To connect with Cambodia, the Southern Economic Corridor (Southern Coastal Corridor - SCC) has been built with the ADB’s support. Vietnam and Cambodia have signed an agreement on accelerating the construction of the 180-km Ho Chi Minh City – Phnom Penh expressway. The route runs from Ho Chi Minh City through Cai Mep – Thi Vai Port to Phnom Penh and then to Thailand before joining the SCC.

Transport infrastructure development a priority of Vietnam

Addressing a session on infrastructure development and financing as part of the GMS Business Summit in Hanoi on March 30, Vietnamese Minister of Transport Nguyen Van The said infrastructure plays an important role in socio-economic development of a nation and infrastructure development is a priority of many developing countries, including Vietnam.

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Vietnamese Minister of Transport Nguyen Van The addresses a session on infrastructure development and financing as part of the GMS Business Summit in Hanoi on March 30. 

In recent years, the Vietnamese Government has spent about 9%-10% of its annual GDP on transport, energy, telecommunications and water infrastructure, he said.

However, the transport infrastructure system in Vietnam is still small in terms of scale with asynchronous connections. The country has only 756 kilometres of expressway while the railway system is out-of-date. 

According to the minister, Vietnam plans to step up development of high-quality transport infrastructure to spur its socio-economic growth.  It will continue completing its expressway system. Between now and 2020, the country expects to finish construction of about 654 kilometres out of 1,300 kilometres of the north-south expressway in the form of public-private partnership (PPP).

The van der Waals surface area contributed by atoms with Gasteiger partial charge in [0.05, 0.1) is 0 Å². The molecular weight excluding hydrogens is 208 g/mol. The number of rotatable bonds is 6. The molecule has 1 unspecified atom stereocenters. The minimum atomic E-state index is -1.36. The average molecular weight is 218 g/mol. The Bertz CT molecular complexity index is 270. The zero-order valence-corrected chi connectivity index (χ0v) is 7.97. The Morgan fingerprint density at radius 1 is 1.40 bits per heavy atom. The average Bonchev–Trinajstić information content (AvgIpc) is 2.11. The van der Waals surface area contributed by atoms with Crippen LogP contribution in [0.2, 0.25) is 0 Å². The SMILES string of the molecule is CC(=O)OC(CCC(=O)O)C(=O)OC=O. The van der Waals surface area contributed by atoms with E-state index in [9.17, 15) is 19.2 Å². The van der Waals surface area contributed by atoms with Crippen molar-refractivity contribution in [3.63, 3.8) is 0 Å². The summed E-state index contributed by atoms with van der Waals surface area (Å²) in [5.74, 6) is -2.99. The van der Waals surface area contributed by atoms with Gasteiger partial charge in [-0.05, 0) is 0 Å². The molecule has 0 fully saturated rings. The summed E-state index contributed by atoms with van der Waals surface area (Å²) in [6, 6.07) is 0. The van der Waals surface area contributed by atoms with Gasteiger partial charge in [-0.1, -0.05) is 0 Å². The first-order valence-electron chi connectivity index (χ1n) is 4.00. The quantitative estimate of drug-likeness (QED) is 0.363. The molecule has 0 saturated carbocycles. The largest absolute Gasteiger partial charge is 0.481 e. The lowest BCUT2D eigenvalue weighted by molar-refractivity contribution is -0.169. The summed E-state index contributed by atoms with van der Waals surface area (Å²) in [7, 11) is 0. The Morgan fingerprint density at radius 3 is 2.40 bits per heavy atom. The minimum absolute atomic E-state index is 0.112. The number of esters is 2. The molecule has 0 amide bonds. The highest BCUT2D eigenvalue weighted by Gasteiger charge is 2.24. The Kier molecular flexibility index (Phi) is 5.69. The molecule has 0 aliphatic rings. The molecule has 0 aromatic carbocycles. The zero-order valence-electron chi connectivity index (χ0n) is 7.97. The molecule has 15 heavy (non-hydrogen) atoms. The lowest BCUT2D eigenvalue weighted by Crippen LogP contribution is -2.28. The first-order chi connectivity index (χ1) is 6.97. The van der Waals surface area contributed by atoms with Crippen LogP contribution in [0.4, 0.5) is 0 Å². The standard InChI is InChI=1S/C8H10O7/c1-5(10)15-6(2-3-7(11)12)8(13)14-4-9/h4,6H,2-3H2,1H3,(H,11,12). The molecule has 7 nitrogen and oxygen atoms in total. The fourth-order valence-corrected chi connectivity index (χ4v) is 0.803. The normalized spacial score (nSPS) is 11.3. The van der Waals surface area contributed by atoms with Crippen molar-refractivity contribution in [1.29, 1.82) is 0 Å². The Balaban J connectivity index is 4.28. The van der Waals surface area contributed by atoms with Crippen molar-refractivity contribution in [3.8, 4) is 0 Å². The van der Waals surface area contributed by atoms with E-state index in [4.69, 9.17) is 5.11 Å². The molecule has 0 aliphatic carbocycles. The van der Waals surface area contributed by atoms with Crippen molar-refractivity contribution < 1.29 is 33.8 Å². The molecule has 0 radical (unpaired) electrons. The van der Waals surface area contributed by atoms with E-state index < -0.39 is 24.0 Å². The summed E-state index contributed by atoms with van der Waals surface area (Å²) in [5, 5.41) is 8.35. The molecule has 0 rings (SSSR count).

It also considers the building of new roads and high-speed railways to get connected with ASEAN, GMS and trans-Asia road systems, while paying attention to airport development, including the construction of Long Thanh International Airport with annual capacity of 100 million passengers and 5 million tonnes of cargo in the southern province of Dong Nai, The said.

He revealed that Vietnam needs an estimated VND1,015 quadrillion (US$44.7 billion) in investment to develop transport infrastructure in the 2018-2023 period. 

Of the total, VND651 trillion is for road development, VND119 trillion for railways, VND101 trillion for air transport, VND68 trillion for sea routes and more than VND33 trillion for inland waterways.

About VND300 trillion (US$14 billion) is expected to come from non-budget sources inside and outside the country, especially foreign investment.

Therefore, Vietnam calls on businesses, investors and development partners to invest in developing transport infrastructure in Vietnam as well as other GMS nations, thus turning the GMS into a prosperous and developed sub-region, The stressed.